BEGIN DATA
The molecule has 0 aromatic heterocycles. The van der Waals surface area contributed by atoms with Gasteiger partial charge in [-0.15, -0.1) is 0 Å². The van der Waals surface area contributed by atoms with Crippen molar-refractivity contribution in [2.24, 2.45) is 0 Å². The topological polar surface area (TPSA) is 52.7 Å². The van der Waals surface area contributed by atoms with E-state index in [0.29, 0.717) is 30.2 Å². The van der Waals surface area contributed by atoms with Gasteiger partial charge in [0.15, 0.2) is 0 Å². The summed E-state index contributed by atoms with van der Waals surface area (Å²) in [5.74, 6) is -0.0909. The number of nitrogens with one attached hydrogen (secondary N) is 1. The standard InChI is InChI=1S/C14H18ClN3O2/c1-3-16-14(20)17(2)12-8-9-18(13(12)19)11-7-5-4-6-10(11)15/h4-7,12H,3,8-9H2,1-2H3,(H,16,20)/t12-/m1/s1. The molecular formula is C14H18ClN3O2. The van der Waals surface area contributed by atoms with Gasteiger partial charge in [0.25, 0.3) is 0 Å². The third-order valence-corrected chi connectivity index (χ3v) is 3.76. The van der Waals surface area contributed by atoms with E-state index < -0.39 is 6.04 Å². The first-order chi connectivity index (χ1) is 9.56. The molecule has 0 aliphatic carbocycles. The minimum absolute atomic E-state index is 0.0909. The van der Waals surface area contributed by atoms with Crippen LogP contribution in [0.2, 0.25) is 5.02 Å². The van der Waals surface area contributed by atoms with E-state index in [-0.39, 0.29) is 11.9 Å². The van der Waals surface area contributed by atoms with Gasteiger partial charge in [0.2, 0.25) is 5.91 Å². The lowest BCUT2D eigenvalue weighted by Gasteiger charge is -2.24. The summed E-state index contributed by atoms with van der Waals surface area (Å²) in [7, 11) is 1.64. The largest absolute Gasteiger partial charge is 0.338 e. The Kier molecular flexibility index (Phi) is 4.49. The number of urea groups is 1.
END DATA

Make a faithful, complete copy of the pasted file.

The molecule has 0 aromatic heterocycles. The van der Waals surface area contributed by atoms with Gasteiger partial charge in [-0.15, -0.1) is 0 Å². The van der Waals surface area contributed by atoms with Crippen molar-refractivity contribution in [2.24, 2.45) is 0 Å². The topological polar surface area (TPSA) is 52.7 Å². The van der Waals surface area contributed by atoms with E-state index in [0.29, 0.717) is 30.2 Å². The van der Waals surface area contributed by atoms with Gasteiger partial charge in [0.15, 0.2) is 0 Å². The summed E-state index contributed by atoms with van der Waals surface area (Å²) in [5.74, 6) is -0.0909. The number of nitrogens with one attached hydrogen (secondary N) is 1. The standard InChI is InChI=1S/C14H18ClN3O2/c1-3-16-14(20)17(2)12-8-9-18(13(12)19)11-7-5-4-6-10(11)15/h4-7,12H,3,8-9H2,1-2H3,(H,16,20)/t12-/m1/s1. The molecular formula is C14H18ClN3O2. The van der Waals surface area contributed by atoms with Gasteiger partial charge in [0.25, 0.3) is 0 Å². The third-order valence-corrected chi connectivity index (χ3v) is 3.76. The van der Waals surface area contributed by atoms with E-state index < -0.39 is 6.04 Å². The first-order chi connectivity index (χ1) is 9.56. The molecule has 0 aliphatic carbocycles. The minimum absolute atomic E-state index is 0.0909. The van der Waals surface area contributed by atoms with Crippen LogP contribution in [0.2, 0.25) is 5.02 Å². The van der Waals surface area contributed by atoms with E-state index in [-0.39, 0.29) is 11.9 Å². The van der Waals surface area contributed by atoms with Gasteiger partial charge in [0.2, 0.25) is 5.91 Å². The lowest BCUT2D eigenvalue weighted by Gasteiger charge is -2.24. The summed E-state index contributed by atoms with van der Waals surface area (Å²) in [7, 11) is 1.64. The largest absolute Gasteiger partial charge is 0.338 e. The Kier molecular flexibility index (Phi) is 4.49. The number of urea groups is 1.